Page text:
The problem in identifying Kim Jong-un’s companion may not be the best way to measure the capabilities of the National Intelligence Service, but it does indicate certain gaps in its North Korea dossier. If they do not know the relationship between the young leader and the woman within a few feet of him on his outings, how much can we expect them to identify the goings on between the many players in the North Korean ruling elite?
Since its inception, the National Intelligence Service, has enjoyed a number of privileges, including non-disclosure of budget details and its chief’s exclusion from parliamentary interpellation. An NIS special operations budget can be hidden in other agencies’ accounts and the director can temporarily hire as many personnel of other agencies as he wishes. Its agents can conduct criminal investigations on a variety of charges related to national security with the same authority as judiciary police.
The NIS is presumed to spend around 1 trillion won ($900 million) a year, although few outsiders know the exact amount. The continuing fluidity of the North Korean situation, the ever present danger of international terrorism and the uncertainty in the global economy have justified the annual increase of the budget for operations across the world. If thousands of NIS agents are doing a lot to fight espionage, terrorism and international crime, the public is not sufficiently informed of their accomplishments.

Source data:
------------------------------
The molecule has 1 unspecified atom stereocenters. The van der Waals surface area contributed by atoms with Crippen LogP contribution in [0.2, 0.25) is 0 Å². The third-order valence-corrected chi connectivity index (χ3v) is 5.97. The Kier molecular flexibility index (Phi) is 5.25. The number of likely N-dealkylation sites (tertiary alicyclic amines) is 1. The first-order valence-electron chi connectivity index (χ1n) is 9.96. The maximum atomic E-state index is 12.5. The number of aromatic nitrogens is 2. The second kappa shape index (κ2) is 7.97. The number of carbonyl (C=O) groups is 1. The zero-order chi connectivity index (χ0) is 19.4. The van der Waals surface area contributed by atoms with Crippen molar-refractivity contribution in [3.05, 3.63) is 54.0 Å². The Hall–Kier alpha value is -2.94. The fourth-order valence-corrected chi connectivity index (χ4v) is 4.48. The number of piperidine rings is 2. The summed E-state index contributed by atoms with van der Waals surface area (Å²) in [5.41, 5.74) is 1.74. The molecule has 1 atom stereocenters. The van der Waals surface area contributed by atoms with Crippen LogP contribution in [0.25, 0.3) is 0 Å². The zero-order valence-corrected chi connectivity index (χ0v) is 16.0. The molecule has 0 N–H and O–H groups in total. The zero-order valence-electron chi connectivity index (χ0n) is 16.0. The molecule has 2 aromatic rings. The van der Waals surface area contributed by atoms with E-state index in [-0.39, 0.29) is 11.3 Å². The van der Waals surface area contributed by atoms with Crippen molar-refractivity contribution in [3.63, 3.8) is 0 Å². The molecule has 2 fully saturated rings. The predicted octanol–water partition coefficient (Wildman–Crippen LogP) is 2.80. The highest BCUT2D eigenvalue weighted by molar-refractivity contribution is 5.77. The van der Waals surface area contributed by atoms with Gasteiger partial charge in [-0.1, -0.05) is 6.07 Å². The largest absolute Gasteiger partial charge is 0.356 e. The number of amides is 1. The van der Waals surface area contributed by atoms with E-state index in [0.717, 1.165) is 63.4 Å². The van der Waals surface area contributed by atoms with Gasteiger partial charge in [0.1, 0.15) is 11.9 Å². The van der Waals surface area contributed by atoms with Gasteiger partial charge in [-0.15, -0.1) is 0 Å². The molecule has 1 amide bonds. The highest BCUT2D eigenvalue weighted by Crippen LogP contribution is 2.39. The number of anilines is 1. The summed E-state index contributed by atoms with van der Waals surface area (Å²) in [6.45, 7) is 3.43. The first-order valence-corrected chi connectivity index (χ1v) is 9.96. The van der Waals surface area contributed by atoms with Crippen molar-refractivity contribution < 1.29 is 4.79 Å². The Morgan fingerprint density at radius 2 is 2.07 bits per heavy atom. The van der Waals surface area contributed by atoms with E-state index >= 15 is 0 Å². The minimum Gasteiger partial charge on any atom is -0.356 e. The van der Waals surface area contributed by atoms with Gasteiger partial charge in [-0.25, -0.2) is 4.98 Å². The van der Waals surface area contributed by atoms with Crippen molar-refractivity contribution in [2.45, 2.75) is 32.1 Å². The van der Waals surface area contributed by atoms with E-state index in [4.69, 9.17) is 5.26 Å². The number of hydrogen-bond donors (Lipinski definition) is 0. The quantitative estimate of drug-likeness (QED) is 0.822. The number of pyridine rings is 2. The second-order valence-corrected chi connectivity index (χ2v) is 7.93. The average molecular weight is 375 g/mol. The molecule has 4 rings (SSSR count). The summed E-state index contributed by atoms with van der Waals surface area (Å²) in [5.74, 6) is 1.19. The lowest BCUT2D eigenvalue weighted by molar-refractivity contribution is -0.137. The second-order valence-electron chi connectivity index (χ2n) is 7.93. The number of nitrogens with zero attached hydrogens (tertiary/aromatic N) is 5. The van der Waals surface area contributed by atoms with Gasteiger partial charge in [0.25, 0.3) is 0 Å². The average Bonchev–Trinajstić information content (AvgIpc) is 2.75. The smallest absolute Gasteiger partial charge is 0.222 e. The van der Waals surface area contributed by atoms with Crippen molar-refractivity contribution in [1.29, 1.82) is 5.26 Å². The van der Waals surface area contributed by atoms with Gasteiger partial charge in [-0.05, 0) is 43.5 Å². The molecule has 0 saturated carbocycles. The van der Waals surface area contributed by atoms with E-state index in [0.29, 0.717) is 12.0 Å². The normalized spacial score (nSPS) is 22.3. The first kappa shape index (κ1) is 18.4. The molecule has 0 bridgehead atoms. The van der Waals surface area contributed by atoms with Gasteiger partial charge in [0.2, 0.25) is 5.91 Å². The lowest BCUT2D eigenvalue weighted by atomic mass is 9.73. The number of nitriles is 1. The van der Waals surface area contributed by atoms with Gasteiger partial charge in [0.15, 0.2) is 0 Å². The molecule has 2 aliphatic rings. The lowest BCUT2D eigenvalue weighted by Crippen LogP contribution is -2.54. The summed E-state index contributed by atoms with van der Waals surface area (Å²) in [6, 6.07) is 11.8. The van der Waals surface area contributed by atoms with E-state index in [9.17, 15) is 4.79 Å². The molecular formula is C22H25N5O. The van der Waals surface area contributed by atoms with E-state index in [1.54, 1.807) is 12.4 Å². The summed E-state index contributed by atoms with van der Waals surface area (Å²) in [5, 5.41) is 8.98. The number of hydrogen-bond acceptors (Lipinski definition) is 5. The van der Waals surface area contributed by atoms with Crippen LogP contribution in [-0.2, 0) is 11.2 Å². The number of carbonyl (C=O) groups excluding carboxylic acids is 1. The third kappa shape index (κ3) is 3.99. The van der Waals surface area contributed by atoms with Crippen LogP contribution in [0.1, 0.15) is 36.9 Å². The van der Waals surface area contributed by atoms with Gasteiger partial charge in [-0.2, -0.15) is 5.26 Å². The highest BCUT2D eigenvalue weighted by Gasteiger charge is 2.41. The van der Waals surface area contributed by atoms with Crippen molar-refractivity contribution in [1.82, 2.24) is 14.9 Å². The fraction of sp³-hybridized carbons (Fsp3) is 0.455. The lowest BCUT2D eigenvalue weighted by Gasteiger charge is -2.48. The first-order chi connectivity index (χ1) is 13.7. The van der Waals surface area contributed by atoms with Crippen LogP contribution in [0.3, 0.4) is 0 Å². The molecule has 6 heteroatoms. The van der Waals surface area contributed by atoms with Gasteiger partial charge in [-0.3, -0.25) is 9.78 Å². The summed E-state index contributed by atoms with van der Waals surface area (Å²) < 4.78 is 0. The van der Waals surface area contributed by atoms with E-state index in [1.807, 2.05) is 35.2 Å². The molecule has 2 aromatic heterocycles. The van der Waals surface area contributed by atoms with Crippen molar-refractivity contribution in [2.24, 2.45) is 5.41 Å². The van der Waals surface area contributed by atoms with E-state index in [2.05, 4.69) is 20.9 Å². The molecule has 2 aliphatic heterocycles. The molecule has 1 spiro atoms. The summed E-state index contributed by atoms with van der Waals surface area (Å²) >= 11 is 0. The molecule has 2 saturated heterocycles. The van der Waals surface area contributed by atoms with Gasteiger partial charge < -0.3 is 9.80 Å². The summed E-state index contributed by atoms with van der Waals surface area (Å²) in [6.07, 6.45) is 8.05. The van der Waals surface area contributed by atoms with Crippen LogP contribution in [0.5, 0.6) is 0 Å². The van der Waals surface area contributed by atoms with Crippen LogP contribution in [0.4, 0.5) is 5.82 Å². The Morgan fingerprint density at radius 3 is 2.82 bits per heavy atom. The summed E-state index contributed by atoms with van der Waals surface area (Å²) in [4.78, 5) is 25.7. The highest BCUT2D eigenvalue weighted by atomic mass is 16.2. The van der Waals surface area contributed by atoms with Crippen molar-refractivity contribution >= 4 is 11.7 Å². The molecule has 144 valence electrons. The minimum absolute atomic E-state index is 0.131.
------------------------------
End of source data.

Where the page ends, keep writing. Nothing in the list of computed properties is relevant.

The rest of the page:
For some time in the democratization process, many in the media and NGOs welcomed the diminishing profile of the state intelligence apparatus for obvious reasons. People are now concerned that successive democratic governments’ emphasis on depoliticizing the agency and frequent restructuring of the organization has weakened the NIS’ original function with declining operational initiatives of its personnel.
The state intelligence agency has had as many as 30 directors in its 50-year history ― just one groomed from inside ― which could be a factor of organizational instability. It therefore means a significant improvement that there were only two NIS chiefs under the current Lee Myung-bak government ― compared to four under President Kim Dae-jung and three under Roh Moo-hyun.
The embarrassing controversy over the civilian surveillance by some officials at the Blue House and the Prime Minister’s Office in the present administration could ironically offer another sign of improvement. Amateurs in those offices were handling unofficial investigations rather clumsily, while in the past intelligence professionals did the job more neatly. The NIS can now cite the episode as proof that they are not doing it any more.
Changes with the intelligence service are not bad, but we hope that our intelligence authorities would be as capable and confident as they can be to authoritatively inform us of at least who the woman standing beside Kim Jong-un is and what happened to Gen. Ri Yong-ho before and after his sudden replacement.
By Kim Myong-sik
Kim Myong-sik is a former editorial writer of The Korea Herald. ― Ed.